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The Bones Of Old London

August 21, 2019
by Gillian Tindall

Inspired by my recent fracture, the distinguished historian Gillian Tindall sent me this wonderful rumination upon the capital’s osteological history. Gillian’s forthcoming memoir, The Pulse Glass: And the Beat of Other Hearts, is published in October.

The Hardy Tree

The name given to this tree commemorates the novelist and poet Thomas Hardy who, as an architectural student, was sent to monitor the place one week in 1865 when Old St Pancras Church and graveyard were threatened by the construction of the new Midland Railway line into St Pancras Station.

Although there is little evidence to link Hardy with the ash tree, people like the story that the superfluous gravestones were stacked around the sapling at his instigation. Even if it is unlikely that Hardy, or the fellow student who accompanied him, had the authority to suggest such a notion, it is fascinating to realise that he was a witness when it became apparent that the Midland Railway’s attempt to dig a tunnel under the ancient graveyard was going wrong.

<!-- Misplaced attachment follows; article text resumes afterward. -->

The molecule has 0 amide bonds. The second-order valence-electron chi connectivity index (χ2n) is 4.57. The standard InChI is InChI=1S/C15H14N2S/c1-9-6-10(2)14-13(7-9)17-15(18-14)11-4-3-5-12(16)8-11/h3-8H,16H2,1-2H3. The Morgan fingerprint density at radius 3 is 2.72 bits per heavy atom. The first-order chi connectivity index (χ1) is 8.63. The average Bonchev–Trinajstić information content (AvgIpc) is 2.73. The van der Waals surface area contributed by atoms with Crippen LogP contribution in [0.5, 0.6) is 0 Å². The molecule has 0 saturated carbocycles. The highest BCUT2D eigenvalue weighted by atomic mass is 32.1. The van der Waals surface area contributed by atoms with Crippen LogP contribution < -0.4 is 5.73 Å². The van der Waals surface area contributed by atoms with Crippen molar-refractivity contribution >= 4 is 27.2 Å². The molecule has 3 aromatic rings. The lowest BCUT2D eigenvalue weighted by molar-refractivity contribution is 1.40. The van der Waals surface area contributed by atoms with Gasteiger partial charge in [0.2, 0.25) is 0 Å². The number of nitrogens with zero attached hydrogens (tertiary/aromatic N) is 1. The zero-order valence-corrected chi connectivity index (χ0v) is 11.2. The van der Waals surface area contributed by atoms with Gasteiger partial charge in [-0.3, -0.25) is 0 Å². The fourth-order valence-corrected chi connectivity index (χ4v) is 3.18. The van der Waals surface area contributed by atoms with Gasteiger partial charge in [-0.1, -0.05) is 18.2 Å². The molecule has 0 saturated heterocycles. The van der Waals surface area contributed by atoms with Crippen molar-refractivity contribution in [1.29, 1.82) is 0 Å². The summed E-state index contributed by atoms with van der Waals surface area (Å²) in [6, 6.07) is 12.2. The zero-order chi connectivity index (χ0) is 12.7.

The Midland Railway directors had failed to get permission for a truly terrible plan to obliterate the church and graveyard altogether. After further discussion, they and the Home Office agreed that a tunnel fifteen feet under would be deep enough to pass beneath any graves. Yet the site had been used for burial for over a thousand years, during which time the green hill had grown steadily higher. Soon the workmen began to complain that they were digging through compacted, rotten coffin wood and a mass of human bones. ‘It was not,’ they said, ‘healthy,’ though whether they were more worried about ancient disease or revenge from the dishonoured dead is unclear.

A top level decision was taken. A high fence was erected and, over one long weekend, a huge quantity of human remains were removed, carted under cover to Paddington Station and thence by train to a cemetery in Bournemouth. Among them were the remains of Mary Wollstonecraft, who died in 1797 after giving birth to the daughter who was to marry Percy Bysshe Shelley, and Mary’s husband the philosopher William Godwin – though their tombstone remains in the garden to this day.

Hardy’s lasting connection to this disgraceful removal drama is a poem he wrote long after, In the Cemetery, imagining an old graveyard that had been summarily dug-up for the passage of a new main drain.